If you are tough, resist, and keep them under pressure by being miserly with your errors, they will deflate and play worse.
3. Stop the slide before the set ends.
Another momentum issue arises when you start out a match playing poorly and find yourself substantially behind in the set, say 5-1 or 5-2.
In this situation, many people feel like the set is going to be lost in any case and are reluctant to put too much effort into what appears to be a hopeless cause. So they decide to get it over with quickly and start out fresh in the second set.
This is a big mistake for many reasons.
The most obvious is that no matter what the score you are not certain to lose the set, so it always pays to give it your strongest effort in hopes of a come-back.
The second is that you forego the opportunity to tire your opponent mentally. He is ahead, and players in this situation often feel the pressure to finish and get the set tucked comfortably away in the win column.
Forcing them to struggle for it is mentally draining and can set them up for a breakdown if you can get them into a third set.
A third important reason is that you fail to halt momentum that is going against you.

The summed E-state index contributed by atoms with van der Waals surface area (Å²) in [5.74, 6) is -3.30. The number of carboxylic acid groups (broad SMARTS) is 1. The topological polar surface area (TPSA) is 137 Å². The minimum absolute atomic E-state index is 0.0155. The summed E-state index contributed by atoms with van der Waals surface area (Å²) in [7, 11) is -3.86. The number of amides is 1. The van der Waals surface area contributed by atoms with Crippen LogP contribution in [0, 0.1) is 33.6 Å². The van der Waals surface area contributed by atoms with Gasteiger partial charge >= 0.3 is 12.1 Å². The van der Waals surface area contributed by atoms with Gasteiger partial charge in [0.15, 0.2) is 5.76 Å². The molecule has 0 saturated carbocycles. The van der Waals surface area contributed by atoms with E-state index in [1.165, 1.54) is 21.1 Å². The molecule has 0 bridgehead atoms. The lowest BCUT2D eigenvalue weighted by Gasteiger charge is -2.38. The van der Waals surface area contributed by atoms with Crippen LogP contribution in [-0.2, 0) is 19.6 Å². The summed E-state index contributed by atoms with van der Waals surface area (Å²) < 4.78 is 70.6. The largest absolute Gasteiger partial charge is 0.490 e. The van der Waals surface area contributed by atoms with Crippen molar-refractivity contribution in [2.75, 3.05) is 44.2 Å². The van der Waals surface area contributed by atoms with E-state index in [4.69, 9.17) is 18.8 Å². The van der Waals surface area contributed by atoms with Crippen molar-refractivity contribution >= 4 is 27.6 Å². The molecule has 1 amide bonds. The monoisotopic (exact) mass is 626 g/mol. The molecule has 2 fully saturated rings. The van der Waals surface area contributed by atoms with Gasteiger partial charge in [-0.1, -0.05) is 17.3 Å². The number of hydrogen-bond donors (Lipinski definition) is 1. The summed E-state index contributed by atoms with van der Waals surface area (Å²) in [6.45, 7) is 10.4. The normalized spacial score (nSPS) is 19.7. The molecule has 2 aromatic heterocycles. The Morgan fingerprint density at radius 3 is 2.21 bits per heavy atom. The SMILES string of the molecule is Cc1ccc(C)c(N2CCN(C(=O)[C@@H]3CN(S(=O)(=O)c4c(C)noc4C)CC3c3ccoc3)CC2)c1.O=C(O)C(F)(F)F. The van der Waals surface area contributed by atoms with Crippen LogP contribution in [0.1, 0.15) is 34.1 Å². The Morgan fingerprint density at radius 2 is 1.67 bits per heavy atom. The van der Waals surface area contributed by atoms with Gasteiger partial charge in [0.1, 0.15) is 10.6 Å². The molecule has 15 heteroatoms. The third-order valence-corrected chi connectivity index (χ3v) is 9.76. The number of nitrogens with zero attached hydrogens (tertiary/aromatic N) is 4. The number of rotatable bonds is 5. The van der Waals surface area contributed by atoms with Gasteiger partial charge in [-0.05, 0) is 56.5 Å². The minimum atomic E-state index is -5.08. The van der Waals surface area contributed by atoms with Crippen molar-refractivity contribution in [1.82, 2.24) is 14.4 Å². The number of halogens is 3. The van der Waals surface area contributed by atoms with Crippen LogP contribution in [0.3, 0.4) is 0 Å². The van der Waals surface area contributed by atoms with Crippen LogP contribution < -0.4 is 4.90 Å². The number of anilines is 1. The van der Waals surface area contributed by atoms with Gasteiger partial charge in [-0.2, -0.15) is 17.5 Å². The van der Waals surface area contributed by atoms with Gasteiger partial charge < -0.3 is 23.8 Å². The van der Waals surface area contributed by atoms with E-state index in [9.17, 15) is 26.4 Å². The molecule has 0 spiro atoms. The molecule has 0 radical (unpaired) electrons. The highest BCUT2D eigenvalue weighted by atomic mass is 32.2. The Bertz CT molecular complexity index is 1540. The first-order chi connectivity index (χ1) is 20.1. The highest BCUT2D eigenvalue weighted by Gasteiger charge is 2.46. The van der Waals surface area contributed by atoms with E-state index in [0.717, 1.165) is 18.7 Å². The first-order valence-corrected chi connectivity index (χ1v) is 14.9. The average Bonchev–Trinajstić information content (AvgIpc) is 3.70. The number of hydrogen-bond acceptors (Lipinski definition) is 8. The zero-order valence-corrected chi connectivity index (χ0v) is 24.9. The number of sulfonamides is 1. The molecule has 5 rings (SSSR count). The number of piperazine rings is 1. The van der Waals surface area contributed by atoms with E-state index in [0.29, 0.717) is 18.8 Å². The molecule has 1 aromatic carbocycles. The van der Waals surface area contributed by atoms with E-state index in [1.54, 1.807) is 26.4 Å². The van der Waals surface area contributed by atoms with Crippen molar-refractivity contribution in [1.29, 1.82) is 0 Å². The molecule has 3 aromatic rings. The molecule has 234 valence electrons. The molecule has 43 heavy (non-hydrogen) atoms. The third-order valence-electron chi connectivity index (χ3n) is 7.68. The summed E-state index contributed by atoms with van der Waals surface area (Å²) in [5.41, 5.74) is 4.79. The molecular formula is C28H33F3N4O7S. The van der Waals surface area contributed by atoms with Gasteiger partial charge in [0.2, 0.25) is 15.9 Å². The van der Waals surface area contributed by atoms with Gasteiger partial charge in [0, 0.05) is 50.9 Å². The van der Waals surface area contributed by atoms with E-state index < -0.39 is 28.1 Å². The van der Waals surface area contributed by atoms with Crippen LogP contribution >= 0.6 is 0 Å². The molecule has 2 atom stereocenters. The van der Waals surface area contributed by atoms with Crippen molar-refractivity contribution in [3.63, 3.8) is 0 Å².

Turning the match around may require substantial tactical and mental adjustments. It is best to make these as soon as possible while you have a little leeway -- and before your back is completely against the wall.
Otherwise, you must stop the slide immediately in the second set from a dead stop, and if you fail, you will find yourself running out of options.
It's best to end the first set playing on even terms, even if you lose it, so the second set begins without you having to counter negative momentum.
In summary, momentum is an issue separate and aside from who is winning and who is losing. Smart competitors are aware of it and take deliberate steps to avoid allowing it to build against them.
Allen Fox, Ph.D., is a former NCAA champion, Wimbledon quarterfinalist and a three-time member of the U.S. Davis Cup team. Dr. Fox also coached the Pepperdine tennis team to two NCAA finals. He currently lectures on sports psychology and is the author of several books on the mental side of competition.